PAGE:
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Thursday, May 14, 2015

Picture Books Mini Workshop: Part One: Types

Workshop: An Introduction to Writing for Children and Young Adults

“Look at picture books as scenes in a play.” Phyllis Root

We don’t always think of genre in picture books, however even the youngest versions still have different types and a wide range of interests.

1.     A storybook is a pre-schoolers’ version of a novel.

2.     A concept is 1/2 way between essay and advertisement; it explores an idea.

3.     An information book is like a young child’s encyclopedia.

How do you decide which one you are drawn to write? If you have a strong imagination and love to tell stories, then a storybook is a good place to start. If you are interested in explaining ideas and are a little philosophical, then try a concept book. If you are a curious collector and lover of facts and enjoy exploring the world around you, then information books might be a fun fit.


To a young child everything is new. They love the books that connect especially to their world. I have lost the reference note as to where this list originally came from but it is an excellent reminder to identify with the voice and emotional perspectives of toddlers and pre-school ages.

Subjects include: “animals, everyday excitements such as trucks, stoves, marching bands, relationships with siblings, parents, grandparents, and monsters who spill milk and keep children awake at night. Three year olds are interested in the bathroom, spilling, making a mess, and making fun of adults.”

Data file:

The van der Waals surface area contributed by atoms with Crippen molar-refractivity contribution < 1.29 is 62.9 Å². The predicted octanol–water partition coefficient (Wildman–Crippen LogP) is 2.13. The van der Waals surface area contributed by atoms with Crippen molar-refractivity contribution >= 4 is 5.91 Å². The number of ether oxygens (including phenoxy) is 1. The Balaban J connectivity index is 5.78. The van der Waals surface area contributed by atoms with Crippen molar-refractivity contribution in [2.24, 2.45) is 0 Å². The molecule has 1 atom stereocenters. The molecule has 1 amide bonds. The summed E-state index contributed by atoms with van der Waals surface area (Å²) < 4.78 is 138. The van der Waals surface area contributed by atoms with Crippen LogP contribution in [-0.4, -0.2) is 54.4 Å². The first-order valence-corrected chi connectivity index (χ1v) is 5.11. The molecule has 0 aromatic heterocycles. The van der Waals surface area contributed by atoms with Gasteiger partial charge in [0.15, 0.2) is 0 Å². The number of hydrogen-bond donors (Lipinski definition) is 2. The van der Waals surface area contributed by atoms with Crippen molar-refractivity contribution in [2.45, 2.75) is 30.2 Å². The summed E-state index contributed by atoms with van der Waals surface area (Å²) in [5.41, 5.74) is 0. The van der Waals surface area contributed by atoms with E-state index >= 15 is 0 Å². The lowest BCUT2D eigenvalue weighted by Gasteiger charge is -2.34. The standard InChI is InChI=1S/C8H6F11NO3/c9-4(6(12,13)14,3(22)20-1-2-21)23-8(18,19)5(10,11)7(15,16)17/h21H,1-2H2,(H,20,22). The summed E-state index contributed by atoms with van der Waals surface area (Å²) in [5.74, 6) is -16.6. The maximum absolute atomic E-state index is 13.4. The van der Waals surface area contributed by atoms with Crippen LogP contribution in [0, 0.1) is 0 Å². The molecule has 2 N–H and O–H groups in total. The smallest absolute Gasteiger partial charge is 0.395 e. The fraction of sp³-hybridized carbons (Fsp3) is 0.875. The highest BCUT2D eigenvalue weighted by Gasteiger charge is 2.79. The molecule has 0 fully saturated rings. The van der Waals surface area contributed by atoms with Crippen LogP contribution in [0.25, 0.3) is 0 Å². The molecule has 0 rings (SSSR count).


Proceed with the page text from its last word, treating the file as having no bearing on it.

Be prepared for the unexpected ideas as well. I had taken my grandsons for a walk and parked the stroller’s emergency brake as I went to help my older one. And suddenly heard the two-year old gasp loudly. I quickly turned around and saw him mesmerized by the sight of the waterfall, that I had forgotten he had never seen before. For days afterwards he wanted to see pictures of waterfalls. I know if I ever write a story for him there must be a waterfall somewhere in the setting.

When you can find your own place in the story and your interests as well, then the more depth and originality you will be able to convey. Plus your own personal curiosity will sustain you throughout the whole process.

Action Steps:

Note that the action movement should go from left to right. Think in scenes rather than lines as you read.

1.     Make a library visit to the picture book area and pick out a random number. Then, without reading any content, scroll through and see if you can identify them according to the categories above. Upon what details did you make your decision?

2.     Read at least two or three in each category. What differences do you notice in presentation both verbally and visually?

3.     Choose one category that interests you the most and find five or six books to take home for study over the next few weeks. This week make a mini chart and note the similarities and differences among them.

Share: What is one of your favorite picture books? Why?

Read deep, marcy

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